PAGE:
Seventy years ago today, July 26, 1942, a Dutch Carmelite priest was killed by lethal injection at Dachau.
Titus Brandsma was one of millions of victims of the Nazi persecutions but he was different in some important ways.
He was one of thousands of priests imprisoned by the Nazis, many of them at Dachau. But he was not imprisoned merely for being a priest.
Father Titus was a professor of mystical theology who had translated the works of St. Teresa of Avila into Dutch. He was also a journalist and was the chaplain for Dutch Catholic newspapers. He was also an open opponent of Nazi policies, speaking out against the Nazi oppression of the Jews.
In 1941 he protested the Nazi prohibition of Jewish students in Catholic schools. The same year he met with all the editors of Catholic newspapers in Holland to advise them not to run Nazi propaganda despite a decree from the Nazis that all papers had to run Nazi propaganda and advertisements.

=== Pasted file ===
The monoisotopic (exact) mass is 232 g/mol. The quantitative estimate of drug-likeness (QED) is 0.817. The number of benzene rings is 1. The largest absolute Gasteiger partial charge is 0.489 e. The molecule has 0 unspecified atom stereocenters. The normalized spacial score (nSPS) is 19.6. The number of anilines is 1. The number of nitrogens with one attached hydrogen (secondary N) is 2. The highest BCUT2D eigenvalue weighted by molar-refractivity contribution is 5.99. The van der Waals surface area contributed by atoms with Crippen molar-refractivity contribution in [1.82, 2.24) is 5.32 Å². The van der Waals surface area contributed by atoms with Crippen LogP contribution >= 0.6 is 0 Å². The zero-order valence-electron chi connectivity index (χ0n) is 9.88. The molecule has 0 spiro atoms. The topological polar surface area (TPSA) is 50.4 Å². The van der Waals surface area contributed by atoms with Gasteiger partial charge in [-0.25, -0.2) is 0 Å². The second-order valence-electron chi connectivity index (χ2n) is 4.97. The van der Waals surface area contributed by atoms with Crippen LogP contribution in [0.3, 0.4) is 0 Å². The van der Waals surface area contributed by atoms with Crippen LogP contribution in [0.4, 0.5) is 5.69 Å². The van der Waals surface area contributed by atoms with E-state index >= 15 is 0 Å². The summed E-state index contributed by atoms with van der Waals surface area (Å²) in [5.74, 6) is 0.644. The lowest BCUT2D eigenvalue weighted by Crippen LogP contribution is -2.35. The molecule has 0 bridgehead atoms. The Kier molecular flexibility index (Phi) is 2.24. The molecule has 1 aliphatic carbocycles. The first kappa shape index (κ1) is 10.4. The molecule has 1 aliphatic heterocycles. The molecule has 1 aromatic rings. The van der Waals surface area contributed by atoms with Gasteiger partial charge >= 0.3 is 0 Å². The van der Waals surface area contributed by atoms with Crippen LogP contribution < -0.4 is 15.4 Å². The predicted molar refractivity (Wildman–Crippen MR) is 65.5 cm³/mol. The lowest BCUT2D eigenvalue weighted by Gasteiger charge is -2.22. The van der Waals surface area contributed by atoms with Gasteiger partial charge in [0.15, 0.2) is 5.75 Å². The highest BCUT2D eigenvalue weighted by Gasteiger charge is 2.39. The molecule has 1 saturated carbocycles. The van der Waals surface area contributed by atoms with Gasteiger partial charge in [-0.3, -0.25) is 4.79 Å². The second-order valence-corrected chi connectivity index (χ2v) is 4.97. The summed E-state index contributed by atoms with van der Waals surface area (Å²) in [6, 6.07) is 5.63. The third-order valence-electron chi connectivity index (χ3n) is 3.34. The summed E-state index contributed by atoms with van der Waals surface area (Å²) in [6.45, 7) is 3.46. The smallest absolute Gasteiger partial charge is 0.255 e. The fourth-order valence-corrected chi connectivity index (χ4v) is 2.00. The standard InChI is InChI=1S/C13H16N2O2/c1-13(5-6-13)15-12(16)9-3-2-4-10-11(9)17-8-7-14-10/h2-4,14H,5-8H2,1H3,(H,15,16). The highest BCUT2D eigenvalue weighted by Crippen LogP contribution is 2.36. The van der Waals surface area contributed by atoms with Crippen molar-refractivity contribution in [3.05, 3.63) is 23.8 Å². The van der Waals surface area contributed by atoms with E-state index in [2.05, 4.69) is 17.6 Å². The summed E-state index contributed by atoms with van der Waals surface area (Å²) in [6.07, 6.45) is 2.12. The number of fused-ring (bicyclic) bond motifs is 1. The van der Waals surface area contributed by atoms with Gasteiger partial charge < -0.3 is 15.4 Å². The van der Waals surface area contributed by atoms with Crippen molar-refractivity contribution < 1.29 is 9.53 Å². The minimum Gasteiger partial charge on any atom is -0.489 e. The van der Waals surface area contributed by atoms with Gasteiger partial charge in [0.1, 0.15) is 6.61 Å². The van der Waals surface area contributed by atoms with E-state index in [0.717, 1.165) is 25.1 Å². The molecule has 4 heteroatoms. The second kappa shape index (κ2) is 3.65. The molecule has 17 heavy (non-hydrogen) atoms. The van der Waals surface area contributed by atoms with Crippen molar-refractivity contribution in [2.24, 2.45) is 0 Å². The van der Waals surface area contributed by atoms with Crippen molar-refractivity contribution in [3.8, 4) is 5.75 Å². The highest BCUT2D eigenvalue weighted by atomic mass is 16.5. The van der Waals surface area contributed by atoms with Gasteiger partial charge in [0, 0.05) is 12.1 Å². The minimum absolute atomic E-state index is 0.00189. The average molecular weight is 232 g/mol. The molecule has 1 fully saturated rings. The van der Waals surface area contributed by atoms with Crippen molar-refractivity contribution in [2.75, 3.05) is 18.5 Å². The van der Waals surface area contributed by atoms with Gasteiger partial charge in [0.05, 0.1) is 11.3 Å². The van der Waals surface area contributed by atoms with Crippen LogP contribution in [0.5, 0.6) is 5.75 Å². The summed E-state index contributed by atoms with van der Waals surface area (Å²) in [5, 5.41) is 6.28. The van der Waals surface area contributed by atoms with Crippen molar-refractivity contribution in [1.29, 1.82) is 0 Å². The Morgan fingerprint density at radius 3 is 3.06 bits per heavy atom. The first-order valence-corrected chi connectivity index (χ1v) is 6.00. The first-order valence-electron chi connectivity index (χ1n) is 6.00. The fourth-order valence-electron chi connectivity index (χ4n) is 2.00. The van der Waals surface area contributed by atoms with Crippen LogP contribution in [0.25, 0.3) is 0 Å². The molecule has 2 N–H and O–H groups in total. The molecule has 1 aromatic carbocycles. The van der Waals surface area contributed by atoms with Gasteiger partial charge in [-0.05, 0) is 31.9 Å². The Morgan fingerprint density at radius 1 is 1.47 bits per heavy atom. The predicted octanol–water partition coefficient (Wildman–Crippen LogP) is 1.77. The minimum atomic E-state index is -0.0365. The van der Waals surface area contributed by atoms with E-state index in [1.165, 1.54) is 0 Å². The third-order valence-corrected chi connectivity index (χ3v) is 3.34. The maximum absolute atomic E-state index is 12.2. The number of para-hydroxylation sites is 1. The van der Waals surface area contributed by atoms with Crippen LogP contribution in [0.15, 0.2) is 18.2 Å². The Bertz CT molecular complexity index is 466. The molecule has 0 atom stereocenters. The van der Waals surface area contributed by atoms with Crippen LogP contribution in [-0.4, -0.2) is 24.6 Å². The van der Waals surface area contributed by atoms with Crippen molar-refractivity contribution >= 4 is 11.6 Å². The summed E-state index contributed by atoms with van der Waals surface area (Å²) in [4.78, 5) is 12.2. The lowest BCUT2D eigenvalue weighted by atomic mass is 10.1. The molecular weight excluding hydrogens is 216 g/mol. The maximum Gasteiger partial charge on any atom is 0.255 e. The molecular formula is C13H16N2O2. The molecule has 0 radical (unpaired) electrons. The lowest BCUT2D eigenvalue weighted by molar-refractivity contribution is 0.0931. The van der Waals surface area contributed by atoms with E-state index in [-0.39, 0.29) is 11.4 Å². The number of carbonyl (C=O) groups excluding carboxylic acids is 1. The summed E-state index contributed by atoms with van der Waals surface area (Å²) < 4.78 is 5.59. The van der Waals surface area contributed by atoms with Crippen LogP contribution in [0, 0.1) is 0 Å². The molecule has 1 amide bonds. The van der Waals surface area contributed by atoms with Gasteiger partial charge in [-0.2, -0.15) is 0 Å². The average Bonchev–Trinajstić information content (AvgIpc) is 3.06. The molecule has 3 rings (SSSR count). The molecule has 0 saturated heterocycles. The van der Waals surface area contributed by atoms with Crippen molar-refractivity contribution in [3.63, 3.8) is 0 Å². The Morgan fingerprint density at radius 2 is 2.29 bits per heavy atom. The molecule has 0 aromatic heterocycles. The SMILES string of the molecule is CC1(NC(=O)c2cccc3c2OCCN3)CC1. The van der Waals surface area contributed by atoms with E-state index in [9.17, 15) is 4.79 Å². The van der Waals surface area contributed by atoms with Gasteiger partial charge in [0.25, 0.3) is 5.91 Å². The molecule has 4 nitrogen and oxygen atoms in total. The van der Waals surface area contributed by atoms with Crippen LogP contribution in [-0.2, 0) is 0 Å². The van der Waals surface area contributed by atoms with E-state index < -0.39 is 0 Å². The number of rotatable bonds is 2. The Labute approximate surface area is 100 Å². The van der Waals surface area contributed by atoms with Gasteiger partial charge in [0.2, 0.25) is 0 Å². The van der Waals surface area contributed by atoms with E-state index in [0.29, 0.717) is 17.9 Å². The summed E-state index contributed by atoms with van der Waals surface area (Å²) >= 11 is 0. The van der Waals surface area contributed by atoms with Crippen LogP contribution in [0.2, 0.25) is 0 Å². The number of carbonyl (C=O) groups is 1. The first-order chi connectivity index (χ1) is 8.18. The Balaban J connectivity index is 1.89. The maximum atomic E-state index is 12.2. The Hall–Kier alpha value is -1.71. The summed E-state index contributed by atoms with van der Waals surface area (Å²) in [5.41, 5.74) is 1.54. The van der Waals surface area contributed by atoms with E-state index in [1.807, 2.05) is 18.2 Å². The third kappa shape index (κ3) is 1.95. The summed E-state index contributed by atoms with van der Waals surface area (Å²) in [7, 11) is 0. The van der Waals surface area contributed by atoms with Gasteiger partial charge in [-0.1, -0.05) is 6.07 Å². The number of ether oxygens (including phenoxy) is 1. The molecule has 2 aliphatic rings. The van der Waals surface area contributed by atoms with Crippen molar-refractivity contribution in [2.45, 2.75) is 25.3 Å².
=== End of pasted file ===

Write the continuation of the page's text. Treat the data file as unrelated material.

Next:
After being arrested in January, he was sent to Dachau, where he took further risks by distributing Communion to other inmates. He also provided an amazing example of Christian love advising a charitable response to all guards, even the most brutal, advising prayer for them. “You don’t need to pray for them all day long. God is quite pleased with a single prayer.”
According to reports and his writings he seems to have maintained a deep peace in spite of the suffering.
“I see God in the work of his hands and the marks of his love in every visible thing, and it sometimes happens that I am seized by a supreme joy which is above all other joys.”
His deep faith and courage to speak up against evil should inspire us to trust in God and to speak truth to those in power who oppress the poor and marginalized.
Father Titus was beatified by the Catholic Church in 1985.